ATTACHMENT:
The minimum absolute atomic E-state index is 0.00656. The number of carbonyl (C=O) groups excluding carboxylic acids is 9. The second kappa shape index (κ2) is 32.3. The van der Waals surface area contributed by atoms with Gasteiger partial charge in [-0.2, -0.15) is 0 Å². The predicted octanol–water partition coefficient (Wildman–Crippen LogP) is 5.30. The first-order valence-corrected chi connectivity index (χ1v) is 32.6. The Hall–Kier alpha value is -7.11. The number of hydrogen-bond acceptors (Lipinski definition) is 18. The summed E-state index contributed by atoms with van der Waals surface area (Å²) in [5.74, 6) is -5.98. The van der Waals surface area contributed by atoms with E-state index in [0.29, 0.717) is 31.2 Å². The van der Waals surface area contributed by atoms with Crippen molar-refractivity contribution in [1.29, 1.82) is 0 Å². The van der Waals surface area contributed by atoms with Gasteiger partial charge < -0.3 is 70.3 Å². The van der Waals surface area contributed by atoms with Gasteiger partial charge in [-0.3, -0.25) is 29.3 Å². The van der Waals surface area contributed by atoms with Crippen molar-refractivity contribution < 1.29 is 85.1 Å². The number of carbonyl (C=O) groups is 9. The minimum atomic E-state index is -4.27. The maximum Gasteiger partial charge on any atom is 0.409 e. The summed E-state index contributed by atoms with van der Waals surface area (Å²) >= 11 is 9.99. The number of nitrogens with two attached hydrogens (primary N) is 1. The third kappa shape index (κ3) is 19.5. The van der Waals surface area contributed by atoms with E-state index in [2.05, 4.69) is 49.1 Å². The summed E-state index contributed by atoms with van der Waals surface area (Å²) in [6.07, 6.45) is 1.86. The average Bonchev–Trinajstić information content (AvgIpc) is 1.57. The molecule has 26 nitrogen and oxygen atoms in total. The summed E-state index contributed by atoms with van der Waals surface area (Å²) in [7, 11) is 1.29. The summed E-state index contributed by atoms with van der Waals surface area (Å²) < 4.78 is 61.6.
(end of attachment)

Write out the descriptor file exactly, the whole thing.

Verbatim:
The minimum absolute atomic E-state index is 0.00656. The number of carbonyl (C=O) groups excluding carboxylic acids is 9. The second kappa shape index (κ2) is 32.3. The van der Waals surface area contributed by atoms with Gasteiger partial charge in [-0.2, -0.15) is 0 Å². The predicted octanol–water partition coefficient (Wildman–Crippen LogP) is 5.30. The first-order valence-corrected chi connectivity index (χ1v) is 32.6. The Hall–Kier alpha value is -7.11. The number of hydrogen-bond acceptors (Lipinski definition) is 18. The summed E-state index contributed by atoms with van der Waals surface area (Å²) in [5.74, 6) is -5.98. The van der Waals surface area contributed by atoms with E-state index in [0.29, 0.717) is 31.2 Å². The van der Waals surface area contributed by atoms with Crippen molar-refractivity contribution in [1.29, 1.82) is 0 Å². The van der Waals surface area contributed by atoms with Gasteiger partial charge < -0.3 is 70.3 Å². The van der Waals surface area contributed by atoms with Gasteiger partial charge in [-0.3, -0.25) is 29.3 Å². The van der Waals surface area contributed by atoms with Crippen molar-refractivity contribution < 1.29 is 85.1 Å². The number of carbonyl (C=O) groups is 9. The minimum atomic E-state index is -4.27. The maximum Gasteiger partial charge on any atom is 0.409 e. The summed E-state index contributed by atoms with van der Waals surface area (Å²) >= 11 is 9.99. The number of nitrogens with two attached hydrogens (primary N) is 1. The third kappa shape index (κ3) is 19.5. The van der Waals surface area contributed by atoms with E-state index in [2.05, 4.69) is 49.1 Å². The summed E-state index contributed by atoms with van der Waals surface area (Å²) in [6.07, 6.45) is 1.86. The average Bonchev–Trinajstić information content (AvgIpc) is 1.57. The molecule has 26 nitrogen and oxygen atoms in total. The summed E-state index contributed by atoms with van der Waals surface area (Å²) in [7, 11) is 1.29. The summed E-state index contributed by atoms with van der Waals surface area (Å²) < 4.78 is 61.6.